Everything You Need To Catch A Trout

Now that you know a little bit more about what goes on in the life of a trout, it’s time to gather all of the necessary equipment for a successful catch.

Obviously, the first things you’ll need are a quality rod, reel, and line. Trout typically weigh between two and eight pounds, so make sure your equipment is rated up to that amount. They can be larger, though, depending on the depths you’re fishing at.

When it comes to bait, if you’re going with live bait, the best way to ensure bites is to buy insects and critters that trout in your location would normally eat. They’re smart enough to avoid unusual prey for the most part, so an out of region snack might not work out.

How To Actually Catch A Trout

Now that you know how trout think, and what you’ll need to catch a trout, it’s time to actually go and catch them. Finally, the part you’ve been waiting for. Take a deep breath, you’ve earned it.

While there’s nothing wrong with casually fishing, there’s something to be said about going after a specific catch. It’s an extra challenge that can add to the whole experience.

Even if you have everything you need and understand the way a trout thinks, you’ll still need to know the best techniques, locations, and strategies for catching this fish. All your research and preparation will go to waste if you keep catching catfish by using the wrong methods.

The Best Time To Go Trout Fishing

In general, the best fishing is typically dawn and dusk. This is when insects are most active, and as a result, so are the fish.

Fish are going to be biting in any kind of weather, but warmer weather, in particular, will bring you the most success. During warmer seasons, insects are much more active, leading to more hungry trout mouths.

While it’s a little harder to plan for this, going trout fishing within 24 hours of a rainstorm will also yield great results. Mosquitoes hatch en masse after a storm, earthworms and the like wash into the water; it’s a trout feeding frenzy.

It may seem a little contradictory, but trout prefer colder water. So even though you’ll want to go in a warmer season (when the trout’s source of food is active), you’ll also want to go during the coolest part of the day (because that’s when the trout are most active). So you’ll have the best success on the coolest part of a warm day, after a rainstorm if possible.

Bring bug spray.

Finding Trout

If you’re just after any kind of trout you can find, then you should be able to have decent luck in any nearby bodies of water known for fishing. Lakes, streams, ponds, rivers, creeks, etc., all contain trout. You likely live near a body of water where trout are stocked, which will make the whole process that much simpler.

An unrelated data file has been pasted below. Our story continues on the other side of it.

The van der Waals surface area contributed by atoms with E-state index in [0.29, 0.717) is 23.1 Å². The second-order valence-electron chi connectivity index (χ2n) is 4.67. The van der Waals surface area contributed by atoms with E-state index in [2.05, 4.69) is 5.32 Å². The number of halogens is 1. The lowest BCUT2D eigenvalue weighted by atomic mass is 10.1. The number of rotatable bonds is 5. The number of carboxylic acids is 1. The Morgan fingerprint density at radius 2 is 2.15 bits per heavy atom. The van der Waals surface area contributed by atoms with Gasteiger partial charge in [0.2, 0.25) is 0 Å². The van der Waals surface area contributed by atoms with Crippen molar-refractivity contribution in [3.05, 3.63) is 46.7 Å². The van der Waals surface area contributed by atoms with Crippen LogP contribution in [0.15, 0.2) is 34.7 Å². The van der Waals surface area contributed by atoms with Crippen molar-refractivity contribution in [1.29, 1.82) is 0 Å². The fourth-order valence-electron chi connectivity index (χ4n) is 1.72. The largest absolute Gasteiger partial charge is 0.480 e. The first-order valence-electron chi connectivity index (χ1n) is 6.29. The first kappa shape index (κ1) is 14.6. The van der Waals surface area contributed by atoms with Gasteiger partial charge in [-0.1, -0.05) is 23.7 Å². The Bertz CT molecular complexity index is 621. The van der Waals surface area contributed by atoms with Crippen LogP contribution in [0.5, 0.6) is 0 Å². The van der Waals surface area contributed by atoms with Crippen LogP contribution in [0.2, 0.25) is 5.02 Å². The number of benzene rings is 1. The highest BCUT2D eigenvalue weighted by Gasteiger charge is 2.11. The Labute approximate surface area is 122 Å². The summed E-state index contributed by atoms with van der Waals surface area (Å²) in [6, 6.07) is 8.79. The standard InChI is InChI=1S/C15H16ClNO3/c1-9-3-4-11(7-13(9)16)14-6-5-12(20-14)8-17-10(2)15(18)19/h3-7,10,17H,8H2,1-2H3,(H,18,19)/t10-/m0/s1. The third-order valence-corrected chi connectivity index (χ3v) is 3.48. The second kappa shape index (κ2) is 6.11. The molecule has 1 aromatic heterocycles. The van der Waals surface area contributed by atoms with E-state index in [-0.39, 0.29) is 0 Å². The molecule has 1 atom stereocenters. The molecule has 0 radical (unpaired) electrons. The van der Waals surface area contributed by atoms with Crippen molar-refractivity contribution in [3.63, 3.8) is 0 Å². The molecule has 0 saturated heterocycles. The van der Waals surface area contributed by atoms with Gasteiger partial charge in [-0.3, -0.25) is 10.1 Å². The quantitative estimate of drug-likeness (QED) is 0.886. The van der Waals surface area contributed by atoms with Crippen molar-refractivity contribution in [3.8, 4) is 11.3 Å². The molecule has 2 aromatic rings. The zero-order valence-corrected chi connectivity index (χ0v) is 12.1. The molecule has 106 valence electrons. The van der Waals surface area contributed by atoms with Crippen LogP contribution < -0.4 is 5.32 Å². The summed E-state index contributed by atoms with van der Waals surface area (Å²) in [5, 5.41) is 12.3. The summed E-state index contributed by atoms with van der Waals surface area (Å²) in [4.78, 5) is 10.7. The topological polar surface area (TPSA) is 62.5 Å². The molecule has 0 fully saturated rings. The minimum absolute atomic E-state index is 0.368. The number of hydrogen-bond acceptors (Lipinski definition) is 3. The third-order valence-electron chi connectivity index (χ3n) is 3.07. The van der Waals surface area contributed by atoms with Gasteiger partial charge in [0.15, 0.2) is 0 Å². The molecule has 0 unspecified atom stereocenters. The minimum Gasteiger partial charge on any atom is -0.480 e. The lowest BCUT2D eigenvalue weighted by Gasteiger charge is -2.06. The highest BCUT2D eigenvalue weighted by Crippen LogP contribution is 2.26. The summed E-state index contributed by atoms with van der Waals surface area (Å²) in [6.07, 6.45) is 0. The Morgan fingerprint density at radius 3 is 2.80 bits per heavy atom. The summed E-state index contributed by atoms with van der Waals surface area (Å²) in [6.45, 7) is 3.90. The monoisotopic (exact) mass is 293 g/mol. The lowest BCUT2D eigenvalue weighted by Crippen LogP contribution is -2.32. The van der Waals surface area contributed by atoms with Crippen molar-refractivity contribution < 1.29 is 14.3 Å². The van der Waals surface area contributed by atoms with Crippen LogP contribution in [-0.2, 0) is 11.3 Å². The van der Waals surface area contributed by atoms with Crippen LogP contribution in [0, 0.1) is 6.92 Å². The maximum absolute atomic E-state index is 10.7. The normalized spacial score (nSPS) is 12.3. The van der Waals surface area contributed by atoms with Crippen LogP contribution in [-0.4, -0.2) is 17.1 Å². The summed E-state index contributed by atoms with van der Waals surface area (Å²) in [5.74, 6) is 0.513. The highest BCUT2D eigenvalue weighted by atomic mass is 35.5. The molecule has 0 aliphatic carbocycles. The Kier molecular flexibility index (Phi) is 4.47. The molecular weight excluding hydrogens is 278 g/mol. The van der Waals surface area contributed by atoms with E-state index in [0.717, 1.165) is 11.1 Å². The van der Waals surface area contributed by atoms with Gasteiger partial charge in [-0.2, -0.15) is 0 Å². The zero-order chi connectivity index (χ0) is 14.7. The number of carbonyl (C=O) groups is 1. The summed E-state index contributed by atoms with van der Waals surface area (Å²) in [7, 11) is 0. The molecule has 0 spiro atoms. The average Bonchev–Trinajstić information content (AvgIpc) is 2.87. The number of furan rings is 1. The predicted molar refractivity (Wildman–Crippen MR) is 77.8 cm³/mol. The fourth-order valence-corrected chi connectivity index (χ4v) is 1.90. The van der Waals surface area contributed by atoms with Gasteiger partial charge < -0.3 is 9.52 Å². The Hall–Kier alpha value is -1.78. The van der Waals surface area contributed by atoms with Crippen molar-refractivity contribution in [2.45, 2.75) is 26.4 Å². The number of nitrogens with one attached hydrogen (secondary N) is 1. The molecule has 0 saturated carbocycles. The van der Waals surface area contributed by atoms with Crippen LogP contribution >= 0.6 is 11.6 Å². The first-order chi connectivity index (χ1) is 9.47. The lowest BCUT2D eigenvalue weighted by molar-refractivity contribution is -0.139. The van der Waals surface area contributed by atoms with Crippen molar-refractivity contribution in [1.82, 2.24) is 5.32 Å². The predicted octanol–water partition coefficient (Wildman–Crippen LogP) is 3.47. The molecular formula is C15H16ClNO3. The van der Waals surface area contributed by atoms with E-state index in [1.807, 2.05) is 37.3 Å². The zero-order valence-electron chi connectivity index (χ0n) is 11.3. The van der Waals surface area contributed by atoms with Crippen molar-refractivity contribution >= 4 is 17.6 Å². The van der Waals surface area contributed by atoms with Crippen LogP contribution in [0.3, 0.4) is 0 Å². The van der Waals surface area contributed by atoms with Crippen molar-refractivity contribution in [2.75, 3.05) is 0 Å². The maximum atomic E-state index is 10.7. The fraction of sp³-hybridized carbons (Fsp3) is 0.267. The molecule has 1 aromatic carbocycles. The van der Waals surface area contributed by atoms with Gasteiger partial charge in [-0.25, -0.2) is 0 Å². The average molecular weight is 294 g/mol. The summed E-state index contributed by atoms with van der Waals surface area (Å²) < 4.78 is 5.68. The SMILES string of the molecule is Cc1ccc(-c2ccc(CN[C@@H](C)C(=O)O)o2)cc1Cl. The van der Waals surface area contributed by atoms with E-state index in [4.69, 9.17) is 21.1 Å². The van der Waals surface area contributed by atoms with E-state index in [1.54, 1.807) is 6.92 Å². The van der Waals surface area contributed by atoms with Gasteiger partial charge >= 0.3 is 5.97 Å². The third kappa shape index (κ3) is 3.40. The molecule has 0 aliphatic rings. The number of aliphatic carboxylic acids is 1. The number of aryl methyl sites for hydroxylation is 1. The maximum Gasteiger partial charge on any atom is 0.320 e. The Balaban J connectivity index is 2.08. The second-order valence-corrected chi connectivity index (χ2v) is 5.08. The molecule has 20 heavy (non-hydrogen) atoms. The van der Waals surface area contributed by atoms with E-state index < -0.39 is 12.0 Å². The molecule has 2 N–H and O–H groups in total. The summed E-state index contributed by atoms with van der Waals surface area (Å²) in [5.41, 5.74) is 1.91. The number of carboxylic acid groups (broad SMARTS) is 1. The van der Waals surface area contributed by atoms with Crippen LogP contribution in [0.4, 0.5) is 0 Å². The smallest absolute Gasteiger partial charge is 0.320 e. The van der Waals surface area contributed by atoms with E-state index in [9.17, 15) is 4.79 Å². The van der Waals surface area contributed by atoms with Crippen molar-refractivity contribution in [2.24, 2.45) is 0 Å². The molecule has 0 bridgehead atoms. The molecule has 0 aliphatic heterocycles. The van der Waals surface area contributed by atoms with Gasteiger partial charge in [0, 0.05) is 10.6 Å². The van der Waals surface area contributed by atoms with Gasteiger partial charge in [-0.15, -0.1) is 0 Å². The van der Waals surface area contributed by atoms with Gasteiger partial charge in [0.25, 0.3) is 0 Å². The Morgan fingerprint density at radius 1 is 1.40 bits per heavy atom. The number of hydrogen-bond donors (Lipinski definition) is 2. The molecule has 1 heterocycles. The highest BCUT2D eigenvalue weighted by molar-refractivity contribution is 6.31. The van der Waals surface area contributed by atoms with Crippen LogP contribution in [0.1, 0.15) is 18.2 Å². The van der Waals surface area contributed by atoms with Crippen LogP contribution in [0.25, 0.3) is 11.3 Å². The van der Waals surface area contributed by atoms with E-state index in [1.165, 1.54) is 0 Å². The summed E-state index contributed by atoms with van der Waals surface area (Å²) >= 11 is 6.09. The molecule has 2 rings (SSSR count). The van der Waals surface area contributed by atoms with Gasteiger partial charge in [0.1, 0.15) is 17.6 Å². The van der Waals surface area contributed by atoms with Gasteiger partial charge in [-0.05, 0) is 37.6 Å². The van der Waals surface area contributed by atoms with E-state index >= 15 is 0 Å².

If you’re after a specific species of trout, you’ll need to do a little research in your area, maybe talk to fellow fishermen and wildlife management; they’ll be able to point you in the right direction.

Once you’ve scouted out the right body of water, find an area in that body of water that’s in motion. Head to a downstream area, and cast your bait upstream, so that it is steadily being carried back to you. Trout wait downstream for prey to come to them, so this will make your bait appear the most natural and appetizing.

Trout

Techniques For Catching Trout

If you’re fishing in a lake, there are two primary techniques for trout fishing.

The first is with a bobber. Add a bobber to your line about one to one and a half feet above your bait, so that the bait is relatively close to the surface. This works well when you’re in shallow waters, or notice that the fish seem pretty active near the top of the water.

The second is when you are trying to fish at the bottom of the lake, which is good for snagging the biggest fish. Add a lead weight to your line about a foot and a half above your bait and let it sink to the bottom. When the weight hits the bottom, the bait will float, making it an appealing snack for large trout.

If you’re fishing in a stream or river, where there’s much more motion, and the fish are more active, you’ll need a slightly different approach. Everything in a river is constantly moving, including a trout’s source of food. So your bait needs to also be in constant motion, and that motion needs to look like the motion of everything else in the water.

Casting your bait upstream and letting it drift back to you, without reeling it in faster than the current, will help your bait blend in with the trout’s natural source of food. If you want to fish along the bottom, adding a split shot to your line should do the trick. For trout near the surface, you’ll need (you guessed it!) a bobber.

Lure or Bait?

Whether you use lure or bait will depend on what size trout you’re hoping to reel in.

If you’re in a catch and release mood, and aren’t too concerned with size, then bait should work fine. Worms, nightcrawlers, flies, and grasshoppers are all suitable for catching trout. Powerbait will likely only work on stocked trout since native trout won’t encounter anything like that in the wild. If you’re fishing in a stocked lake, powerbait will likely work fine, but otherwise, a more natural approach will work better.

If you’re going for the biggest catch possible, then you’ll most likely want to step up your equipment to lures. Trout over a foot long have pretty much cut insects out of their diet and are on the lookout for smaller fish, worms, shrimp, and mollusks. Critters, swimsuit, and worm imitators will all work great for attracting a trout. Cranks have the potential to get you the big trout, but their size will make them less appealing to most.

And no matter what, salmon roe is sure to be a hit when fishing for trout. It’s one of their favorite snacks, regardless of size. Thread as many onto your hook as you can and you’ll have a trout’s dream buffet at the end of your line.